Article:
* this was previously published at: GNOME Documentation Project: http://unix1.hials.no/~kp/gnome/ --| INTERFACE DESIGN > A SINGLE MENUBAR |----- >> WHAT? Give me the summary. A SINGLE MENUBAR AT THE TOP OF THE SCREEN that changes according to the current context (window) instead of a menubar for every window. Setting this as a User Default will improve Linux's ease-of-use. Placing a single Menubar along the top of the screen: 1 - Makes it faster and easier to hit. (no mouse overshoot to slow things down) 2 - Eliminates clutter in the interface. 3 - Reduces ambiguity (and hence - user error). --| DISCUSSION |--- >> LINUX MENUS WORK GREAT NOW. >> WHY SHOULD WE DO SO MUCH WORK TO CHANGE THE ACCEPTED DEFAULT? In programming, if you compute a static variable within a loop - it is highly innefficient - it slows down the loop. You optimize code by pulling all the computes you can out of the loop and processing externally. Interface design is the same. If a user has to click: A, B, C three hundred times a day - it would make him 3 times as efficient to collapse those three steps into a macro and execute with one keystroke. Making things less steps for users optimizes the UI just like computing static variables outside the loop optimizes code. Since Menus are one of the most frequently used items in an operating system, optimizing something small in this frequent behaviour equates to a Big savings for the user over time. Therefore getting the menus right is one of the most crucial and fundamental UI decisions that must be made by those implementing a GUI. Linux currently imitates Windows' menubar implementation of putting a menubar in every window. UI studies show this is not the optimal way of implementing menus in an operating system. Linux can beat Windows in menubar GUI by providing the option of a single context-sensitive menubar. There are several good reasons for doing this: 1 - TARGETING CONSTRAINT How easy it is to hit a target - virtual size. 2 - CONSISTENT PLACEMENT How easy it is to remember "where" a target is. 3 - SIMPLICITY KEEPING FOCUS Elimination of extraneous controls that are not relevant to the current task. --| 1 - TARGETING CONSTRAINT |------- The most important thing you can do for a user in Menubar implementation is to reduce the possibility for error in selecting Menus. This can primarily be achieved by reducing the number of dimensions along which a menu is "targetted". Targetting means that in order to select from a menu, you move your mouse in X and Y axes and have to hit or "target" - a certain point in order to select from that menu. When targeting an area of the screen for menus, obviously the larger the target, the easier it is to hit -- but then the more wasteful the screen real-estate. Since we don't want to have huge menus, there has to be a way to make the targets SEEM larger. One way to increase the virtual size is to "constrain" the selection to prevent the mouse from overshooting the menus. When the menubar is located along the top of the screen, menus seem "infinitely tall" because the menubar along the top edge of the screen implicitly takes advatage of the screen edge mouse constraint. Therefore menu hits have a much larger virtual target, and become one-dimensional. The implicit menu pinning provided by locating a menubar along the top of the screen guarantees that you can't overshoot menus.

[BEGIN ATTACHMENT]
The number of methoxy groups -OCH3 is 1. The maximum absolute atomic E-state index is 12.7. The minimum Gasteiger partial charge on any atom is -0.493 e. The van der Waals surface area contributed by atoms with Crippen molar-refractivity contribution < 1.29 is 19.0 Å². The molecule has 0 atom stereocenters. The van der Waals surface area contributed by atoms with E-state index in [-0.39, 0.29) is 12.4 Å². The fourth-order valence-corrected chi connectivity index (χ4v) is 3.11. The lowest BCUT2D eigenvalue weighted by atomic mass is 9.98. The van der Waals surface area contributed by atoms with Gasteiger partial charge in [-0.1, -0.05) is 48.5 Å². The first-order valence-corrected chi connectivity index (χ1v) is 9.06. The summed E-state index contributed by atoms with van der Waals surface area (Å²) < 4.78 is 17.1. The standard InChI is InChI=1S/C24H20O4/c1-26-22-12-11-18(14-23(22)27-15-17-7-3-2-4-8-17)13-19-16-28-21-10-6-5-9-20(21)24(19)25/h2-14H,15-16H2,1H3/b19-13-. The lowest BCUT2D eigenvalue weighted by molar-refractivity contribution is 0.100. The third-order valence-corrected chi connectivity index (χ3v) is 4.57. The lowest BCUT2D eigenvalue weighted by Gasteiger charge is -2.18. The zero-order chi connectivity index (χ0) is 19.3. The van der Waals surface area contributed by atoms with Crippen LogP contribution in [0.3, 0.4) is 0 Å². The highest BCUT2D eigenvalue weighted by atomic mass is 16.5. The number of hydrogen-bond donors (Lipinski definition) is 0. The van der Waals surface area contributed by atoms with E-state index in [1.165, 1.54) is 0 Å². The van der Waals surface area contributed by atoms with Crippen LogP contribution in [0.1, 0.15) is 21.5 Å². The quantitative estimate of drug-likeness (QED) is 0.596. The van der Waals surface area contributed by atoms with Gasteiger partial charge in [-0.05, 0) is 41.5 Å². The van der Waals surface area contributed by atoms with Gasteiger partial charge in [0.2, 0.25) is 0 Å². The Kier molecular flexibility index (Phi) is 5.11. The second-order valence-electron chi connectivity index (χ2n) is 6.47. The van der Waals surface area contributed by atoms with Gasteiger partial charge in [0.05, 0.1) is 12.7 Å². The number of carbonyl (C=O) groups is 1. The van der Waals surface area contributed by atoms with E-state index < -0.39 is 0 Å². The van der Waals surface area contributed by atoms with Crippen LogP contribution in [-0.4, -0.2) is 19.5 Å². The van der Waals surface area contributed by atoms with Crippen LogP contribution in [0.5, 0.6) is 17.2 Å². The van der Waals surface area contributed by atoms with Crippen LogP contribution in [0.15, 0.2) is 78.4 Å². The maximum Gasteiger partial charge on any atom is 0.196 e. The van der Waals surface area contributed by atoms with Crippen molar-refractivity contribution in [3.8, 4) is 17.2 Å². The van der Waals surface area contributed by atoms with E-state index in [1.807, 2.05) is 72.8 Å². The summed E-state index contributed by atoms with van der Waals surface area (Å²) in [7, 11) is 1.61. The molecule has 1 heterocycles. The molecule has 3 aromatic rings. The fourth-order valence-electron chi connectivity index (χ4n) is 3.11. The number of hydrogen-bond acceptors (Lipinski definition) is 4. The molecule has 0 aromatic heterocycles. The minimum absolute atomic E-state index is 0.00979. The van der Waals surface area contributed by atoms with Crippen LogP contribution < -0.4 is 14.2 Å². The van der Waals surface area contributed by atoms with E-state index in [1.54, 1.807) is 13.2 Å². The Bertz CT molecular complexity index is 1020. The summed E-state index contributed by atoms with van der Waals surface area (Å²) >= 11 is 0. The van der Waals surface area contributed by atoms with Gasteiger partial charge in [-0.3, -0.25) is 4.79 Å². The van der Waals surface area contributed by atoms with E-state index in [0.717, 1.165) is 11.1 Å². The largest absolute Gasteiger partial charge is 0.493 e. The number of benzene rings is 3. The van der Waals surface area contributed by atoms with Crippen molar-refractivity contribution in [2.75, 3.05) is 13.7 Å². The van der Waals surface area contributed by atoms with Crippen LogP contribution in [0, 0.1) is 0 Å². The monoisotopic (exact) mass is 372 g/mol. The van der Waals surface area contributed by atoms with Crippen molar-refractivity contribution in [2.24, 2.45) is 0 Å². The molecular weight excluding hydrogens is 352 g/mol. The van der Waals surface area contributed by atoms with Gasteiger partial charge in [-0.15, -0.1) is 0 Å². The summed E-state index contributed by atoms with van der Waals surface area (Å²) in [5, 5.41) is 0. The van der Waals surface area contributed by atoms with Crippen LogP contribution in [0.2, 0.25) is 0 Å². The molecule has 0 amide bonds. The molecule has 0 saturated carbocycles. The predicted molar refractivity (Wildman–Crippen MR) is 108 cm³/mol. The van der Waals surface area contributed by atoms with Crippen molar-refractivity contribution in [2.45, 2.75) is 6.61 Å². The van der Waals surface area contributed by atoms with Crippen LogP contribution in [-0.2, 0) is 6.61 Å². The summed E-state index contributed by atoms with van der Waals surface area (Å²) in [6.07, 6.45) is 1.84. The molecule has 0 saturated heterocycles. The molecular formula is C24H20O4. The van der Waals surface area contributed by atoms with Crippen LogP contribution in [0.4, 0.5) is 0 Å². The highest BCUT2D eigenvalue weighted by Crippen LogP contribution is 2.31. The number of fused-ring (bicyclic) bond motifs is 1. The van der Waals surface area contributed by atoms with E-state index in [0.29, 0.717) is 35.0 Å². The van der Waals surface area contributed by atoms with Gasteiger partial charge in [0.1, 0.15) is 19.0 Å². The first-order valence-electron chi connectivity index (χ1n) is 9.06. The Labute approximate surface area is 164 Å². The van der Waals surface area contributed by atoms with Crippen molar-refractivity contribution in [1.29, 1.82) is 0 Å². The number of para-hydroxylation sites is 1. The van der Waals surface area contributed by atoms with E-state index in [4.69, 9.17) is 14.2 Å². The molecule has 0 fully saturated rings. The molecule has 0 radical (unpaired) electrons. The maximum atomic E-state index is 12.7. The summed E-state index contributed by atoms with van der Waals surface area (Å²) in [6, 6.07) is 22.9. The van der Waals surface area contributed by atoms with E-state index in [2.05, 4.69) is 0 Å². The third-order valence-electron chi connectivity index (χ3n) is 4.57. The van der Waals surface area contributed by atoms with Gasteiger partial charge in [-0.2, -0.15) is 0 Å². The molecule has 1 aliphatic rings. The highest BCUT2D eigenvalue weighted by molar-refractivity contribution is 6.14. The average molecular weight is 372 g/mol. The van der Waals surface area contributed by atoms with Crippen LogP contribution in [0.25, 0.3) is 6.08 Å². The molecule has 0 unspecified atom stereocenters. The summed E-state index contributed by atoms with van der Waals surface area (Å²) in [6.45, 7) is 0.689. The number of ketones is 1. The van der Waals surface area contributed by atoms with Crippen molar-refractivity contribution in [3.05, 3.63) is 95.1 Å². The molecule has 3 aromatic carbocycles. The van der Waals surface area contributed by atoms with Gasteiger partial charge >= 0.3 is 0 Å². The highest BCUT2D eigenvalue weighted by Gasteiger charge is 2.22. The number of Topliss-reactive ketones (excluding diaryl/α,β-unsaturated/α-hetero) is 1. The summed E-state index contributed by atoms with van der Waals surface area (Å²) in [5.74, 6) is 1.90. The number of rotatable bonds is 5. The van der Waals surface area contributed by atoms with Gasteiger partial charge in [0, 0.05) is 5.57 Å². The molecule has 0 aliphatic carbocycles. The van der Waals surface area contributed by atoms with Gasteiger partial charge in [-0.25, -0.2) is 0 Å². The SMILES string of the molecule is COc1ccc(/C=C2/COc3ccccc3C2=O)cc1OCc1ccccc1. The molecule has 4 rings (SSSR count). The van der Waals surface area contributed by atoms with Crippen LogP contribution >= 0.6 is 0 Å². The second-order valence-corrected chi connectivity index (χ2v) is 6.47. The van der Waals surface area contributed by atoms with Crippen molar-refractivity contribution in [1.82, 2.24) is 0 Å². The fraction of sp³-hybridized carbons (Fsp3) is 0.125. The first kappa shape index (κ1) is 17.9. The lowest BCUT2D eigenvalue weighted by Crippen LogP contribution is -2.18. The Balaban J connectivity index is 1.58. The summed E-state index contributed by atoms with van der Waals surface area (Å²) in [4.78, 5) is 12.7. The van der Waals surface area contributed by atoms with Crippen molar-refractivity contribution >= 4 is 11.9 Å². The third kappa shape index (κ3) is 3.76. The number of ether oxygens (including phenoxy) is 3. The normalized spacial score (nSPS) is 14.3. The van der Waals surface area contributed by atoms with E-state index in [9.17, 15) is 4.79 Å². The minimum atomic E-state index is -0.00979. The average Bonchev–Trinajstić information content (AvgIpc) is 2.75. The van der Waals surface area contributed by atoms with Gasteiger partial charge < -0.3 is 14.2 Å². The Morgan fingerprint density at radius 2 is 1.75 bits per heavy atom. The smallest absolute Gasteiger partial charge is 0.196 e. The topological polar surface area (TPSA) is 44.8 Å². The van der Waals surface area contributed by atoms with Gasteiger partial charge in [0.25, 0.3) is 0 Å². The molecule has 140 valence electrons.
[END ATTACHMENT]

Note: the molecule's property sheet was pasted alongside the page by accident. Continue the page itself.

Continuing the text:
In contrast, placing the menubar inside a window allows an additional axis of freedom for menu selection, and users must adapt to the system by slowing down their menu selections in order to avoid overshooting the menubar. If you watch someone try to hit a Windows menu, they often overshoot, then pull back, and then zero in on the menu they want in a sort of spiral or zig-zagging in on the target (or they are forced to move slower). It is much easier to "fall off" the menu bar in this case, since it is always a two dimensional move.